Choosing Macromedia Technologies over .NET and Java

There’s an interesting article on INTERNETWEEK about a company called Mitem Corporation which has decided to go with Macromedia technologies over .NET or Java for an application they are building for the healthcare industry. The application is called Blue Iris, and it will allow doctors to use computers to do a lot of things they currently use stacks and stacks of paper for now, like documenting medical histories, recording test results, and prescribing medication.

According to the article, what Mitem finds particularly attractive about using Flash to implement the Blue Iris user interface is that they are able to easily recreate some of the paper-based processes that doctors are accustomed to. Apparently doctors are generally not overly excited about getting acquainted with new technologies, so the key to getting them to accept a new system is to keep the learning curve as gentle as possible.

The article is actually slightly misleading (though not intentionally so). What it should say is that Mitem has decided to use Flash over Microsoft technology or a Java applet for their user interface. They are still using Java on the back-end, though they are going with a 100% Macromedia solution since JRun is their server of choice.As an aside, what is it with doctors and new technology? Whenever I am in a doctor’s office, I’m always amazed by how low-tech their operation is, and I always envision myself writing a bunch of applications to make their lives easier, and passing out tablet PCs or laptops for everyone to use. They have fancy diagnostic equipment, but then they have entire walls — from floor to ceiling — of paper files and require as many administrative assistances as there are nurses and doctors to keep it all organized. And it’s not like doctors excel in penmanship, so what do they have against computers? I was having my house painted a few months ago, and one of the painters asked me who I worked for. I told him Macromedia, and he recognized the name right away, and told me how much he loved Flash technology. Then I went to the doctor a few weeks later, and the doctor asked me the same question, but not only had he never heard of Macromedia, but he hadn’t heard of Flash or Java, either. Any doctors out there who can provide an explanation?But I digress. Check out the article.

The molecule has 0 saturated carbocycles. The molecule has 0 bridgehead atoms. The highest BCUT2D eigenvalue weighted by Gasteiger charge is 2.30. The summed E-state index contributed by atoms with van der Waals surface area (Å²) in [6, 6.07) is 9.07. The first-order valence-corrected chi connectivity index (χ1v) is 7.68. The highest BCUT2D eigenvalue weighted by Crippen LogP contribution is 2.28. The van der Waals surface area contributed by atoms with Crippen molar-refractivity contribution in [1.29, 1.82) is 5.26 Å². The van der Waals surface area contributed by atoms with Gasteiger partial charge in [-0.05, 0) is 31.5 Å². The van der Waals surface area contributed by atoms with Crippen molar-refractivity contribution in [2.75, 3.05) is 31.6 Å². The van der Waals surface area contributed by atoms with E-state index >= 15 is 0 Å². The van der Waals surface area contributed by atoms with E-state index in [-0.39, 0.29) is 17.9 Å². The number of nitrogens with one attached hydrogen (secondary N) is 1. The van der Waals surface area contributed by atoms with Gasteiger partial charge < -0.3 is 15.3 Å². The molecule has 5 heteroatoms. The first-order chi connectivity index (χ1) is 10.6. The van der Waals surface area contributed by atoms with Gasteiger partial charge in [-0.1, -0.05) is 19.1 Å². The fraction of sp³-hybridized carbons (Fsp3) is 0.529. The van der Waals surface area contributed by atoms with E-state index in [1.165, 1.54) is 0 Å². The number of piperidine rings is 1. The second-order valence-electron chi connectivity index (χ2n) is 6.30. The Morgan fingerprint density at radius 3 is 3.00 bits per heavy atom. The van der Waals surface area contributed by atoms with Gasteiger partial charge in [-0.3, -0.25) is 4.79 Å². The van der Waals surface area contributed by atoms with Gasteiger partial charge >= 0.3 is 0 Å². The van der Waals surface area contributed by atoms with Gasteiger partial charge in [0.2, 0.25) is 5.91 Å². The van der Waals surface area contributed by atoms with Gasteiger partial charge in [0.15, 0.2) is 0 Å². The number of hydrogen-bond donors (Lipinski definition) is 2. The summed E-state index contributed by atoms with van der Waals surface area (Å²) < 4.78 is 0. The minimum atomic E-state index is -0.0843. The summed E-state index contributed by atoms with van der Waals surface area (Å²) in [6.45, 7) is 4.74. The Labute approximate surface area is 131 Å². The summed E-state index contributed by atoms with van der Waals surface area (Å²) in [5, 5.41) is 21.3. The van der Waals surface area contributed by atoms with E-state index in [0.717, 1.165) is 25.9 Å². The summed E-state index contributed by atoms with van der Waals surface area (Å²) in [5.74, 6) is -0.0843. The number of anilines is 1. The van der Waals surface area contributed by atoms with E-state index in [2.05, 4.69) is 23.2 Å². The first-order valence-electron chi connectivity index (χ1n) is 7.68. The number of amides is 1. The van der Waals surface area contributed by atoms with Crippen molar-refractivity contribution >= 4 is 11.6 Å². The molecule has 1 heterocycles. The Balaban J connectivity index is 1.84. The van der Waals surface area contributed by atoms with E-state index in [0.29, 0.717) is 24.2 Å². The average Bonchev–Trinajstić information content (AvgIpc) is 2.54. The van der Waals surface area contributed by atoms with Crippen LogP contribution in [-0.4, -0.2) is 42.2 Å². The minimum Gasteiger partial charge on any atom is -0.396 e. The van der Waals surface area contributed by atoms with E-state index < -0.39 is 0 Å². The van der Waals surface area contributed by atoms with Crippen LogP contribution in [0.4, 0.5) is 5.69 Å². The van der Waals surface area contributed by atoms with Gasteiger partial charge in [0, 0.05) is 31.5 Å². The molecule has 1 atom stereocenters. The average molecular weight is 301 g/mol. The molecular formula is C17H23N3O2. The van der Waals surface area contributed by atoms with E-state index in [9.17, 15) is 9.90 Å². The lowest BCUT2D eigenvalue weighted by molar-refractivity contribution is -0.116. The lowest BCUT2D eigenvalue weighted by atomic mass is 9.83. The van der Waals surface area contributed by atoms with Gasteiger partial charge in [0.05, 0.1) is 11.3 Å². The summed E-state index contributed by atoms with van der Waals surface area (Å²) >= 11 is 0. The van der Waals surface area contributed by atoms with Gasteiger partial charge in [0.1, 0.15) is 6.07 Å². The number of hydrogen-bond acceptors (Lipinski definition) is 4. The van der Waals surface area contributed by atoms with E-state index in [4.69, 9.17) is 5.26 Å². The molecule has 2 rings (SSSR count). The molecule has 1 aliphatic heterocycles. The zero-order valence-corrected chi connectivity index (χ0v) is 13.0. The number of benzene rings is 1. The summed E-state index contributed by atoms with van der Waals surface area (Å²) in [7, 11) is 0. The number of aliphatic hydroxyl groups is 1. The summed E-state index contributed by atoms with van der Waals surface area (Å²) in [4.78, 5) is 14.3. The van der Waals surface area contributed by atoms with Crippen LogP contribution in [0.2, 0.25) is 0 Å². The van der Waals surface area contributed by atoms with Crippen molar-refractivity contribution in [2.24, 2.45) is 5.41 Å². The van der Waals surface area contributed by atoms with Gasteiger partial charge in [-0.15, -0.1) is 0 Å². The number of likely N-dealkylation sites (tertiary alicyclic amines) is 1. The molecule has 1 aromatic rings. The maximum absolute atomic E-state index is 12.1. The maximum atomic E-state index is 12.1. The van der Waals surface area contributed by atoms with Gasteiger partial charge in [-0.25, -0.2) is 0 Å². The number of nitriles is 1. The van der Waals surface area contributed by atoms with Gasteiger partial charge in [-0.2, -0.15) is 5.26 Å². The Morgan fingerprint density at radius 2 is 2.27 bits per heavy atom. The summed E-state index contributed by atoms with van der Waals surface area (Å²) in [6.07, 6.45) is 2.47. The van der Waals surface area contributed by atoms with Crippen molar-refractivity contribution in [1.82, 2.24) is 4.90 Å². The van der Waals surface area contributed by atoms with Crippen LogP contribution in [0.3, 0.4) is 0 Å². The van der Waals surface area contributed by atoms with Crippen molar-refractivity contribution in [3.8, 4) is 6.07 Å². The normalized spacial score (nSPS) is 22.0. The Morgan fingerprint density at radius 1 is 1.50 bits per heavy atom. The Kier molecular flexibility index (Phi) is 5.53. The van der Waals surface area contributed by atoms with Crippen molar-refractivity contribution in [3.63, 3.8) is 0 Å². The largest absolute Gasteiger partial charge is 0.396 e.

5 Responses to Choosing Macromedia Technologies over .NET and Java

  1. Rob Brooks-Bilson says:

    Christian,Having worked in the medical field for 9 years, I can say that there are really two sides to the issue (isn’t there always). First, deploying systems and software in a mediacl environment isn’t as simple as hiring a consulting company to come in and put together a system. Many technologies used in hospitals actually require FDA approval. Additionally, because of liability concerns, the actual development and deployment of systems in a health-care environment tends to be much more rigorous than in the rest of the corporate world. Imagine what a simple bug in a perscription drug fullfillment program could do.The second issue is cost. These technologies tend to cost moer development because of the stringent requirements, and this can be a prohibitive factor for their implementation. I think you tend to see a lot more “new” technology in newer doctors offices and hospitals as the cost of the technology can be factored into the cost of building the new hospital/office. I think older offices and hospitals are a lot slower to adopt these technologies because of the high cost involved in upgrading/updating.That said, I have seen a lot more technology being used in health care. For example, my dentist’s office is totally modern. Everything from my records to the X-Ray machine. I go in, they can pull everything up on a terminal right at my chair. When they do x-rays, they are digital and can be pulled up on that same screen, etc.The last time I was in a hospital, they had just deployed a system utilizing PDAs for several functions.